|1.0 million (2007)|
|Pollard script, Yi script|
Nasu (Naisu, Eastern Yi), or Nasu proper, is a Loloish language spoken by a quarter million Yi people of China. Nasu proper and Wusa Nasu are two of six Yi languages recognized by the government of China. Unlike most written Yi languages, Nasu proper uses the Pollard (Miao) script. A distinct form of the Yi script was traditionally used for Wusa, though few can still read it.
According to the Guizhou Ethnic Gazetteer (2002), Yi autonyms include Nasu 哪苏, Tusu 兔苏, Lagou 腊勾, Guo 果, and so forth.
Most of Yi people of the Luquan area do not have the autonym Luoluo and Nasu (transliterated into Chinese as 纳苏) means "black", hence the Black Yi (黑彝 Hei Yi), though Black Yi is an aristocratic caste distinction among the Yi People, and Black Yi Script (Heiyiwen) was a Latin script for Yi introduced by missionaries.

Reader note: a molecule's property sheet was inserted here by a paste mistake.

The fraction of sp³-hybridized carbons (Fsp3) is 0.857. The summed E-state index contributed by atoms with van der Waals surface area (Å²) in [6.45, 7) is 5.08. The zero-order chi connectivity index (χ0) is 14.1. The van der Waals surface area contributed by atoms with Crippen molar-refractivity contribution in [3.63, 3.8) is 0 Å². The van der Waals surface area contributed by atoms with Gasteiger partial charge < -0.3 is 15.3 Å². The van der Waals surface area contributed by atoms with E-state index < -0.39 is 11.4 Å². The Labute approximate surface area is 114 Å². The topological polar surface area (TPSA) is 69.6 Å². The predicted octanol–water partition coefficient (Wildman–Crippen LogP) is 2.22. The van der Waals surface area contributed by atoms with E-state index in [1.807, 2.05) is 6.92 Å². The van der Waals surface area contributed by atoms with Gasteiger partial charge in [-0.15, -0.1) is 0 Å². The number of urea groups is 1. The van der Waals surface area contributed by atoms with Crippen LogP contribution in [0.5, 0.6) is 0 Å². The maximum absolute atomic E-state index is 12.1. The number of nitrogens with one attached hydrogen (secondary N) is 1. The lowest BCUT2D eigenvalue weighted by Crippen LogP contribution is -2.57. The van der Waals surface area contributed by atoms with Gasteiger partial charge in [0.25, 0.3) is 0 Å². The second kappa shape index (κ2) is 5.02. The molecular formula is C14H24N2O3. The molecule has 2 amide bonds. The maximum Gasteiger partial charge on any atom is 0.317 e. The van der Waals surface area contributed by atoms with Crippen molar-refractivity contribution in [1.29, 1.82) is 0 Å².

Chen, et al. (1985:108) recognizes 3 major varieties of Eastern Yi (i.e., Nasu) that are spoken in Yunnan and Guizhou provinces, namely Dianqian 滇黔 (Yunnan-Guizhou), Pan 盘县 (Pan County of Guizhou), and Diandongbei 滇东北 (Northeastern Yunnan). Autonyms include no55su55 (alternatively nɤ55su13), na33su33 pʰo55 (including na33so33 pʰo55, nɤ55su33 pʰu55, and ni55su33 pʰu55), nɒ55 pʰo55, and ko33 pʰo55.
In his description of the Yi script (not the spoken language) Huáng Jiànmíng (1993) holds that the Nasu variety of Yi script is used by the groups speaking languages of the Nasu language cluster of Northern Yi in south-eastern Sìchuān, eastern Yúnnán, Gùizhōu, as well as in Guǎngxī. He distinguishes two sub-groups. Nasu proper used in Wuding, Luquan and the suburbs of Kunming, and Wusa used in Guizhou and the bordering areas of Eastern Yunnan.
David Bradley (1997) distinguishes three main dialects of Nasu:
Lama (2012) determined that Nasu (Western) is more closely related to Gepo than it is to the others:
Main article: Northern Loloish languages § Chen (2010)
|Mid||e, e̠||ə˞, ə˞̠||ɤ, ɤ̠||o, o̠, õ|
3 tones occur as follows: